Android Mobile Design Practices (Part 2)
Android is an attractive platform for developers, but not all designers share the same enthusiasm. Making an app look great and feel great across many hundreds of devices with all the different combinations of screen size, pixel density and aspect ratio is not easy. Android’s diversity creates plenty of challenges, but creating apps to run on an entire ecosystem of devices can also be rewarding.
Read Also: Android Mobile Design Practices (Part 1)
In Part 2 of this this article, we continue with our list of practical tips and design considerations for you to create great Android apps.
High fidelity mock-ups are usually the best way to communicate visual design to developers who are responsible for implementation. The Android Design website provides templates in PSD and some other formats. It’s important to try out mock-ups on real devices just to confirm that they look and feel right, with UI components that are sensibly sized and placed. The Android Design Preview tool will allow you to mirror mock-ups directly from your favorite design software to any attached Android device.
A practical approach for mock-ups is to try working against the screen characteristics of the most popular devices. Ideally, you should create mock-ups for each alternative layout required by the screen size or orientation.
Attention to detail is key here. You should become involved in the development process so that your designs are realized. As a developer, try to work with active designers instead of those who deliver mock-ups and resources and then disappear and never come back. Designs need to be iterated and refined while the app develops.
Animated transitions will provide some visual polish that many Android apps lack. Developers may not include such things on their own initiative. Go ahead and make them part of the design when they really make sense. Besides transitions, animations are also a great way to keep users distracted or entertained when the app needs to make them wait.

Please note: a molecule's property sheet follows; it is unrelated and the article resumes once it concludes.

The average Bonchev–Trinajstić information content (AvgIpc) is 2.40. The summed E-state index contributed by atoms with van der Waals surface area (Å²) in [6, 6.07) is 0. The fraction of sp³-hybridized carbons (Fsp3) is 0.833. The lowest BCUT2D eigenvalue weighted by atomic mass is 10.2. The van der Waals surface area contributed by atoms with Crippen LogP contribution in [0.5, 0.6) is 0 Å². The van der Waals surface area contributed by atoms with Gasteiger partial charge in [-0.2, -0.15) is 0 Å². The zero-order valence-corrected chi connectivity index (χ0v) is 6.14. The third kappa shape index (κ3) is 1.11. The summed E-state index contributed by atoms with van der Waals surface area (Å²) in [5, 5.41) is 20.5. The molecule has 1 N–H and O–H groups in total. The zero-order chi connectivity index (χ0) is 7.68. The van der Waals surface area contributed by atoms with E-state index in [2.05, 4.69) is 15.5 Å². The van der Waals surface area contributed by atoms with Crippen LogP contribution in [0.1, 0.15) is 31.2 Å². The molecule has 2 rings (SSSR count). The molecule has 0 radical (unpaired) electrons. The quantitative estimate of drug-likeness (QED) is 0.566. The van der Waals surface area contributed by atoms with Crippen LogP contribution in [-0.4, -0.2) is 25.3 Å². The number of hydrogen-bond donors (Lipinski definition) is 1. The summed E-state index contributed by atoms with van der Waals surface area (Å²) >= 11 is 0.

Android has patterns and conventions just like any other platform. These will help users to form expectations about how an unfamiliar app is going to behave. Porting an iOS experience directly to the Android platform will almost always result in a poor user experience.
The back button is the best illustration of the interaction differences between iOS and Android. All Android devices have a hardware back button or on-screen navigation bar that includes the back button. This is universally available as a feature of the Android platform. Finding a back button within an Android app layout can feel somewhat odd as an Android user. Some think its difficult to choose which one to use and whether the behavior will be different.
DESIGN USER FLOWS
At the simplest level, Android apps essentially consist of a stack of screens. You navigate in to the stack with buttons, action bar icons or list items. The platform’s back button allows you to reverse out of the stack.
The action bar mirrors a web convention. The app icon located to the left of the action bar usually takes you to the top level of the app. There is also the up affordance, which is intended to take advantage of structural rather than temporal memory. This is represented by a backward facing chevron to the left of the app icon. This tells you that pressing the icon will navigate one level up in the information hierarchy.
This allows the user to navigate up an information hierarchy instead of just going to the top level of the app.
The purpose of the up affordance might seem to be a bit subtle at first. Android apps can have a number of different entry points as well as the launcher. The Intent system is designed to allow apps to deep link each other, and then home screen widgets or notifications will take you directly to specific content. The up affordance will allow you to navigate up the information hierarchy no matter where you came from.
One thing you might try is user flows on potential users with wireframes or mock-ups and then iterate. Prototypes on real devices are ideal, since they allow you to test in realistic mobile environments. This might seem like a lot of trouble, but you only need to try things out with just a few users.
The best way to get a feel for Android is by using it every day. Even the most satisfying app designs will have a few things in common. In Part 3 of our article, we will continue to examine more features of the Android OS.
Author Bio: She is suzy spring. She is a blogger. She likes to make a difference in her career so now she is working for KeyDifference. Interested in SEO services, Website designing, Android Apps, Technology.